COOPER: So you don't believe that?

LAVELLE: We have a candidate about to give a ...

COOPER: I'm just saying, do you believe it? You won't say whether or not you believe if he loses ...

LAVELLE: He's going to win Pennsylvania. Her policies ...

COOPER: If he loses Pennsylvania, do you agree with him that it's because of cheating?

SETMAYER: Hypothetically.

LAVELLE: He is talking generically. When he went to this primary, he talked about how the Republican Party, the individual states had a lot of bizarre laws. Now we're on the general election ...

COOPER: So, you don't want to answer. You don't want to answer.

LAVELLE: And let me say this.


COOPER: I know you well enough now. I know that smile, John.


SETMAYER: This is why the voter fraud argument work. There are 1.94 million voters in the Philadelphia area and the suburbs. Out of 5.6 million in the entire state of Pennsylvania, that is overwhelmingly Democratic in the Philadelphia area. There is no way in the world Donald Trump's going to make up that difference and if he does -- if he doesn't and claim that it's a voter fraud. We're talking ...


UNIDENTIFIED MALE: Donald Trump will win Pennsylvania.

QUINN: But this is kind of in a way a classic candidate who's losing, right? If you're a candidate who's winning and the polls are good, you kind of brush off the polls. If you're a candidate who's losing, you try to spin the polls that you're not really losing. I've been both a winner and loser, trust me. I know of what I speak.

But bigger than that, this is very classic Donald Trump. When things aren't going his way, he blames somebody else.

COOPER: Are you comparing this to what we saw in the primaries where he said, "Oh, it's rigged, you know."

QUINN: Yeah, absolutely. And even when -- I've been comparing to that, but also, even when in the case of, you know, Captain Khan's family where he clearly had made a mistake, he can never apologize and take responsibility. He's not doing well in Pennsylvania because he's running a bad campaign, he is off message, setting a message and he is not fit to be president of the United States and doesn't have real policies that help the people of Pennsylvania. That's why.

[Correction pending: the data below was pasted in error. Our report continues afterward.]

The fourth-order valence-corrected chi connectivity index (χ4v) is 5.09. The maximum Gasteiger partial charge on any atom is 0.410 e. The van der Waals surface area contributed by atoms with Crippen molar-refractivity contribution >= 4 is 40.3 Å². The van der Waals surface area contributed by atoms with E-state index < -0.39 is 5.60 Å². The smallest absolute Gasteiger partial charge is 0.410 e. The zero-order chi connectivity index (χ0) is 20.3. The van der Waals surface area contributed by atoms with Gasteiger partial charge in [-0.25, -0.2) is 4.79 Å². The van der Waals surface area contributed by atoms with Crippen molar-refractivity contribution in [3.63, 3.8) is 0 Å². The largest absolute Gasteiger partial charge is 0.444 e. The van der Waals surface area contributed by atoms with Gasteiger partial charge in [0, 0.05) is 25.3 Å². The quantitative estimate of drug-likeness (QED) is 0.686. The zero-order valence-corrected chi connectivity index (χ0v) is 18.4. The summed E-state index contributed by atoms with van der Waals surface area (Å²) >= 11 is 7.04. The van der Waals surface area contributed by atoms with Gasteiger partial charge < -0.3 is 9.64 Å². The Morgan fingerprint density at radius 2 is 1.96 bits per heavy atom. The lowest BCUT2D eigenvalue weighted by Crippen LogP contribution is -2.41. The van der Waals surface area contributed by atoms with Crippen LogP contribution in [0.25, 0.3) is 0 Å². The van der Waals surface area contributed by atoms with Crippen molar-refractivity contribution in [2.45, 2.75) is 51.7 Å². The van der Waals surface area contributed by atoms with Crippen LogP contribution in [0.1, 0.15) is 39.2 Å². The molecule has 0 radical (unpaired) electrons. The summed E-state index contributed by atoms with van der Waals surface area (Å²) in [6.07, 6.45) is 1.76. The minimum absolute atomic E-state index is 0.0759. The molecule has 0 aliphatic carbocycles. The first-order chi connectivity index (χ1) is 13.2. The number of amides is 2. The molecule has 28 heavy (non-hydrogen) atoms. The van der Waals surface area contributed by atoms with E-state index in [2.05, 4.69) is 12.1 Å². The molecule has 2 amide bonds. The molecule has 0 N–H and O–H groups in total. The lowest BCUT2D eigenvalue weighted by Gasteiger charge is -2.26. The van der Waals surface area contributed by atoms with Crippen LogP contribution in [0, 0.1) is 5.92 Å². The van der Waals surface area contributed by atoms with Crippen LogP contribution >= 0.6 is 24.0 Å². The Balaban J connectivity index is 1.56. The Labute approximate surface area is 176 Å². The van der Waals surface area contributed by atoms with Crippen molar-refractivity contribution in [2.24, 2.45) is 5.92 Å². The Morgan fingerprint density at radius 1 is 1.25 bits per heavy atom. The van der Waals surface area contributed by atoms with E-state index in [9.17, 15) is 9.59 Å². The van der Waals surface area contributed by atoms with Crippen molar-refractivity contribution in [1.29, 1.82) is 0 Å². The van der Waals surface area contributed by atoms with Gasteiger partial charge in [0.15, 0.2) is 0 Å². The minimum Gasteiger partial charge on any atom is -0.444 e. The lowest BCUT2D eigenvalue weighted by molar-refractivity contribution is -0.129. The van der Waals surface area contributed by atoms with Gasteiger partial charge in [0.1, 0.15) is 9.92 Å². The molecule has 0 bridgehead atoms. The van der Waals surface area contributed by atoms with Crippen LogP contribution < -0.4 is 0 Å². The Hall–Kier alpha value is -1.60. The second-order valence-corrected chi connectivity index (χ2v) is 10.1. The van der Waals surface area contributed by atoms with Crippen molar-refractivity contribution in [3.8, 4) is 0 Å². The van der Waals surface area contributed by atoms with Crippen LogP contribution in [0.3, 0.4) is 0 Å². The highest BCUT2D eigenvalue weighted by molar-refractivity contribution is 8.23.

COOPER: OK. I want John to have the last word and then we got to go.

LAVELLE: Close this. What we should be talking about today, you know, we're talking about this statement, but the attorney general in Pennsylvania is convicted of perjury today, deeply involved in the Clinton campaign. We're not talking about -- we're going to talk about, "Oh, he met with Roger Ailes who is known for ...

QUINN: She's not involved in the campaign. That's not true. That's not true.

LAVALLE: We have a candidate for president that's about to give a speech about law and order, his opponent embraces the Black Lives Matter movement and they want dead cops. Donald Trump is the law and order.

QUINN: That's not -- whoa. Whoa, whoa, whoa. That is absolutely not true.


COOPER: Christine, you now respond ...

QUINN: It is an outrageous statement to say Black Lives Matter movement wants dead cops. That is absolutely not true.

LAVALLE: They chanted in their marches.

UNIDENTIFIED MALE: Well, there's chant in a Trump rallies, too, that Trump is not held accountable.


COOPER: But, you know, just last night on the program, there was a Trump supporter in the crowd saying that Barack Obama is a Muslim. And everybody here was saying, and I said it as well, look you can't point out to one person in the crowd and say, well, look, that person says that, that's all Trump supporters.


LAVALLE: ... but she won't because she wants the African-American vote, so she's willing to give up all of her morals ...


QUINN: This is not -- even what you're saying now, it's not about Hillary Clinton or Donald Trump. To take the Black Lives Matter movement, which is a movement you can disagree with their tactics, you can disagree with how they organize but they are a group that is trying to articulate clearly in this country that black men and women and children are not embraced and affirmed the same way as white children.

[21:30:10] And that is a fact and they're trying to address it, to reduce police brutality and I was in Don Lemon's very good town hall meeting about this and I saw a members of the movement talking to the cops afterwards. They are actually working to bring people together. And Hillary Clinton was right when she brought those mothers up on stage because people need to know their children's name and to know they're gone and they know to what happened ...